Territories to Statehood, the Southwest: Topics in Chronicling America
In 1912, the New Mexico and Arizona territories became the 47th and 48th states. This guide provides access to materials related to the "Southwest Territories to Statehood" in the Chronicling America digital collection of historic newspapers.
Chronicling America is a searchable digital collection of historic newspaper pages from 1789-1963 sponsored jointly by the National Endowment for the Humanities and the Library of Congress.
Included in the website is the Directory of US Newspapers in American Libraries, a searchable index to newspapers published in the United States since 1690, which helps researchers identify what titles exist for a specific place and time, and how to access them.
The path to statehood was a long and arduous process for both New Mexico and Arizona. In 1848, the signing of the Treaty of Guadalupe Hidalgo ended the Maxican-American War and allowed the New Mexico territory to be annexed to the United States; however, disputes regarding a state constitution, boundaries, slavery, and the people prevented movement towards statehood. Eventually on January 6, 1912, New Mexico became the 47th state admitted to the Union when President William Taft signed the New Mexico statehood bill. Thirty-nine days later, Arizona became the 48th state admitted to the Union. Read more about it!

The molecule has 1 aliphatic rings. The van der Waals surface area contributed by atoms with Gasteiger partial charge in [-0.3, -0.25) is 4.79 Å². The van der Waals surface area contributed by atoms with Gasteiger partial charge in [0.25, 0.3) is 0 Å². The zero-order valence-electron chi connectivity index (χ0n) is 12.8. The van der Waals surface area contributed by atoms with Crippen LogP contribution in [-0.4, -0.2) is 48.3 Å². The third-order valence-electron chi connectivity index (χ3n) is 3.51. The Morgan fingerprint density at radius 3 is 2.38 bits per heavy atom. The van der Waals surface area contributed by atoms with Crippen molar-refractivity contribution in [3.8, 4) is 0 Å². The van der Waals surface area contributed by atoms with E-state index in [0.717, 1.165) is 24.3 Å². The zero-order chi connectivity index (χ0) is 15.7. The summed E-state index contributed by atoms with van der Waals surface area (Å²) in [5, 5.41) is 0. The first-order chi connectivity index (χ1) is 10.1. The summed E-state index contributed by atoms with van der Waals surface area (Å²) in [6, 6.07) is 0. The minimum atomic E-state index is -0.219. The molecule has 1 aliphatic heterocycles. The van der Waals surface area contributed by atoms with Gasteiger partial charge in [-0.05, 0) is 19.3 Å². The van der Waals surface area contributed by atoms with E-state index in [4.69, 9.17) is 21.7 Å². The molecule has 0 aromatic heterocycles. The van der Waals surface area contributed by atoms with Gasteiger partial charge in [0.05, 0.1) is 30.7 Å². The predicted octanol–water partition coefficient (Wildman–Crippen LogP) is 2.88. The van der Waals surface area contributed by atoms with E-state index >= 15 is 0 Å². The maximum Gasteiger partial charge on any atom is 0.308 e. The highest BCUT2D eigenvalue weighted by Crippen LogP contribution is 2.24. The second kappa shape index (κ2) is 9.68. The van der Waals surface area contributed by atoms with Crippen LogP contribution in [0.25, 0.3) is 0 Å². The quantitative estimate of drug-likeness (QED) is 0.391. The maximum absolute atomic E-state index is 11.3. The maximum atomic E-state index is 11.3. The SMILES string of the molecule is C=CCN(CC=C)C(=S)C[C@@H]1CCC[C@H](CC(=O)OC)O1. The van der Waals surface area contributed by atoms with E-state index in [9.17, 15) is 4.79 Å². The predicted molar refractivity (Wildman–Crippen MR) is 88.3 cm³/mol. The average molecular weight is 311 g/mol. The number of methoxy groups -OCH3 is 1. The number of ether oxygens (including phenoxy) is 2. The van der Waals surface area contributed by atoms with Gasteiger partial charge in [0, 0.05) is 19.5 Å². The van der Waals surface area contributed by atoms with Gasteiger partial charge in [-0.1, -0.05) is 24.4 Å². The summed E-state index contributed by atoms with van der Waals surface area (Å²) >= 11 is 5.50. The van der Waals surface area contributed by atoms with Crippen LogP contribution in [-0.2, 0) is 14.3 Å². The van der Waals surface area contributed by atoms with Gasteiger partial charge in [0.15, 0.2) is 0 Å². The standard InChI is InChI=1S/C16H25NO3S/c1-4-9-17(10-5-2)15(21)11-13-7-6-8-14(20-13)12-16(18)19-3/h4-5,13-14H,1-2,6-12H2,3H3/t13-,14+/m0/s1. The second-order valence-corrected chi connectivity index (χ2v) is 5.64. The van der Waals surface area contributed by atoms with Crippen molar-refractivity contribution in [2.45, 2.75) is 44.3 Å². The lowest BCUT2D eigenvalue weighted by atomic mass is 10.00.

The information in this guide focuses on primary source materials found in the digitized historic newspapers from the digital collection Chronicling America.
The timeline below highlights important dates related to this topic and a section of this guide provides some suggested search strategies for further research in the collection.
January 6, 1912
New Mexico is admitted to the Union as the 47th state.
February 14, 1912
Arizona is admitted to the Union as the 48th and last contiguous state in the Union.